The Taoiseach states the Minister appointed Mr. McNulty to the board of the Irish Museum of Modern Art in her own right. In other words, he implies it had nothing to do with him, and that there were two separate processes. However, the Government quota of nine nominees to the board was already filled. Therefore, the nominations the Minister was about to make breached the Government’s ceiling. I note the absence of Labour Ministers in the Chamber again. Was the Labour leader, the Tánaiste, consulted on this?

The Taoiseach also states he accepts responsibility for the Fine Gael Party officials bringing Mr. McNulty’s interest in serving on a State board to the attention of a Minister, but he says it was nothing to do with him and that it was a separate process. If it was nothing to do with him, how is he responsible?

The Taoiseach: I was responsible in two ways, first as leader of the Fine Gael Party and second as Taoiseach. In respect of the Fine Gael Party, I have already pointed out that the system that the party had in place internally was not followed through. I noted reports today in some of the newspapers suggesting, for instance, that members of the executive council of Fine Gael were disappointed that there was a perception that they were being blamed. The fact of the matter is that when former Senator Deirdre Clune was elected to the European Parliament, a vacancy arose in the Seanad. The sub-committee of the executive council considered the position.

There were 44 nominations, or 29 names, submitted, and the executive council made two recommendations. Subsequently, Deputy McGinley said he was going to retire. That left a vacancy for a major political representative for half of Donegal. I looked at Mr. McNulty’s credentials and said he was a candidate who would fit the bill in terms of work in the Seanad.

I discussed the workings of the Seanad and its political agenda with him. We never discussed anything about cultural boards.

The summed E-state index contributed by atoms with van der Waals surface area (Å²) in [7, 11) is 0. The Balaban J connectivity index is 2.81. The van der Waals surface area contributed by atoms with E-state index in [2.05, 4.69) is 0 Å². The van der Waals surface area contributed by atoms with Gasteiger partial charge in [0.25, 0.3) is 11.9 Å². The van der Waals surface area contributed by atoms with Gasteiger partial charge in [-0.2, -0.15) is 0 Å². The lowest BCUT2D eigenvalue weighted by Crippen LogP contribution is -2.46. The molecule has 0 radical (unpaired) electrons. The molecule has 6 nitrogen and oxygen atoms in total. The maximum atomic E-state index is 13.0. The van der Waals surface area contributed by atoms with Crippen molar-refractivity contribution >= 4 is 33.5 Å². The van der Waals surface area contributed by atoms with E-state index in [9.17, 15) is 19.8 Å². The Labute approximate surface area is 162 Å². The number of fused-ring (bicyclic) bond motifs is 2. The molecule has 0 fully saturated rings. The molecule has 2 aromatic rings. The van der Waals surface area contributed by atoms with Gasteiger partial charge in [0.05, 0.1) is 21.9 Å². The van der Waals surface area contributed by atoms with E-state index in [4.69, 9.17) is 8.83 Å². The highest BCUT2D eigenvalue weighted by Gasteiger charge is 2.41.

In the course of the validation process and preparing the criteria, the Fine Gael personnel did not go back to the executive council. I was upset about that because it was set up for that purpose. I accepted responsibility for that flaw in that system and am rectifying it.

In a broader sense, I now want to move on with the reform agenda.

On a previous occasion Kenny had Joan Burton and the Ceann Comhairle go to bat for him against Mary Lou McDonald’s questions (there’s some classic bants in here):

Deputy Mary Lou McDonald: When the Government took office in 2011, it promised a departure from the stroke politics and cronyism which had permeated past Fianna Fáil Administrations. At the time, An Taoiseach went so far as to describe the election of this Government as a democratic revolution.

Nevertheless, here we are in 2014 and we can see that An Taoiseach, Deputy Enda Kenny, has clearly bought into the politics of the past with his nomination of Mr. John McNulty to the board of the Irish Museum of Modern Art in order to facilitate him as a Fine Gael candidate in the upcoming Seanad by­election. It appears that at least An Taoiseach regards the use of State appointments as an appropriate way to bolster the qualification of his candidate ahead of this election. It is a case of jobs for the boys.

Deputy Finian McGrath:  Yes.